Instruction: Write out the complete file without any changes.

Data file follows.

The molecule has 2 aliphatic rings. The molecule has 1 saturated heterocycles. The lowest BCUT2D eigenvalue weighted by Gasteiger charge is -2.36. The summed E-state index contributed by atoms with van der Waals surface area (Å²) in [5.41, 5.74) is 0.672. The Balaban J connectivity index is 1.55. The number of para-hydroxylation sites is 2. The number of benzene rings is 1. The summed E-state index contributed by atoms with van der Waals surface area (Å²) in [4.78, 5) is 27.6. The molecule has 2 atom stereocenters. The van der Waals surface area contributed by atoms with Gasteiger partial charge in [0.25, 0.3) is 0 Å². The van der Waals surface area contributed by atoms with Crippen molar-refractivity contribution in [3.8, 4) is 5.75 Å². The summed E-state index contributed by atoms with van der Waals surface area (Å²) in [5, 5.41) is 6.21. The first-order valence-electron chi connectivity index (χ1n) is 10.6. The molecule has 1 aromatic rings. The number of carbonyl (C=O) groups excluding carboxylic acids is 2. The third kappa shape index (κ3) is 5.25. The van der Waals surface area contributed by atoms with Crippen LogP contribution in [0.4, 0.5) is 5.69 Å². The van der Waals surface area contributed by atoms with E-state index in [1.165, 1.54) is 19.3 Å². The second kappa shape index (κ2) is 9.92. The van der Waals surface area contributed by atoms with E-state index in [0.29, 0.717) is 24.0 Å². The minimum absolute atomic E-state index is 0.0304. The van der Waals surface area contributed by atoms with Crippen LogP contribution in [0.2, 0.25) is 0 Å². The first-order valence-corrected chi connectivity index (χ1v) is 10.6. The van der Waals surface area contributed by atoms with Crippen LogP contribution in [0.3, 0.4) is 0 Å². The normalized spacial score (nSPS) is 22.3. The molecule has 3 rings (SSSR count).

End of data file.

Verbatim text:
The molecule has 2 aliphatic rings. The molecule has 1 saturated heterocycles. The lowest BCUT2D eigenvalue weighted by Gasteiger charge is -2.36. The summed E-state index contributed by atoms with van der Waals surface area (Å²) in [5.41, 5.74) is 0.672. The Balaban J connectivity index is 1.55. The number of para-hydroxylation sites is 2. The number of benzene rings is 1. The summed E-state index contributed by atoms with van der Waals surface area (Å²) in [4.78, 5) is 27.6. The molecule has 2 atom stereocenters. The van der Waals surface area contributed by atoms with Gasteiger partial charge in [0.25, 0.3) is 0 Å². The van der Waals surface area contributed by atoms with Crippen molar-refractivity contribution in [3.8, 4) is 5.75 Å². The summed E-state index contributed by atoms with van der Waals surface area (Å²) in [5, 5.41) is 6.21. The first-order valence-electron chi connectivity index (χ1n) is 10.6. The molecule has 1 aromatic rings. The number of carbonyl (C=O) groups excluding carboxylic acids is 2. The third kappa shape index (κ3) is 5.25. The van der Waals surface area contributed by atoms with Crippen LogP contribution in [0.4, 0.5) is 5.69 Å². The van der Waals surface area contributed by atoms with E-state index in [1.165, 1.54) is 19.3 Å². The second kappa shape index (κ2) is 9.92. The van der Waals surface area contributed by atoms with E-state index in [0.29, 0.717) is 24.0 Å². The minimum absolute atomic E-state index is 0.0304. The van der Waals surface area contributed by atoms with Crippen LogP contribution in [0.2, 0.25) is 0 Å². The first-order valence-corrected chi connectivity index (χ1v) is 10.6. The van der Waals surface area contributed by atoms with Crippen LogP contribution in [0.3, 0.4) is 0 Å². The normalized spacial score (nSPS) is 22.3. The molecule has 3 rings (SSSR count).